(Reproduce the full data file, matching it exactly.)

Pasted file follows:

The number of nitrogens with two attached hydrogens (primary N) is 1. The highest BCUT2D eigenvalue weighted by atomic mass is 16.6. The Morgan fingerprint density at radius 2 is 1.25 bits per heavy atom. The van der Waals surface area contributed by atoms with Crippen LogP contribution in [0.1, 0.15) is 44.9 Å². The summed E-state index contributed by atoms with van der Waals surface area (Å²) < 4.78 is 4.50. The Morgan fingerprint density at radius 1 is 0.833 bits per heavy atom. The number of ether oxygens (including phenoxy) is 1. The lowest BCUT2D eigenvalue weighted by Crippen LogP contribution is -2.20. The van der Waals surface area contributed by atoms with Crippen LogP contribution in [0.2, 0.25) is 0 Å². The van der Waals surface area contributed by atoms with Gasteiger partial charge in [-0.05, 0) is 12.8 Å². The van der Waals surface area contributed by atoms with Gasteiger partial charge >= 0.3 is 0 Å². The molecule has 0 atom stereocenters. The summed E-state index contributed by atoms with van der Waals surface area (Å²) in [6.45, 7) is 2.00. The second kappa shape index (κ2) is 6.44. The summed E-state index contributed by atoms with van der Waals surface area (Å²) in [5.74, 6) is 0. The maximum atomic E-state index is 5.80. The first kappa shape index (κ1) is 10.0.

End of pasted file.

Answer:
The number of nitrogens with two attached hydrogens (primary N) is 1. The highest BCUT2D eigenvalue weighted by atomic mass is 16.6. The Morgan fingerprint density at radius 2 is 1.25 bits per heavy atom. The van der Waals surface area contributed by atoms with Crippen LogP contribution in [0.1, 0.15) is 44.9 Å². The summed E-state index contributed by atoms with van der Waals surface area (Å²) < 4.78 is 4.50. The Morgan fingerprint density at radius 1 is 0.833 bits per heavy atom. The number of ether oxygens (including phenoxy) is 1. The lowest BCUT2D eigenvalue weighted by Crippen LogP contribution is -2.20. The van der Waals surface area contributed by atoms with Crippen LogP contribution in [0.2, 0.25) is 0 Å². The van der Waals surface area contributed by atoms with Gasteiger partial charge in [-0.05, 0) is 12.8 Å². The van der Waals surface area contributed by atoms with Gasteiger partial charge >= 0.3 is 0 Å². The molecule has 0 atom stereocenters. The summed E-state index contributed by atoms with van der Waals surface area (Å²) in [6.45, 7) is 2.00. The second kappa shape index (κ2) is 6.44. The summed E-state index contributed by atoms with van der Waals surface area (Å²) in [5.74, 6) is 0. The maximum atomic E-state index is 5.80. The first kappa shape index (κ1) is 10.0.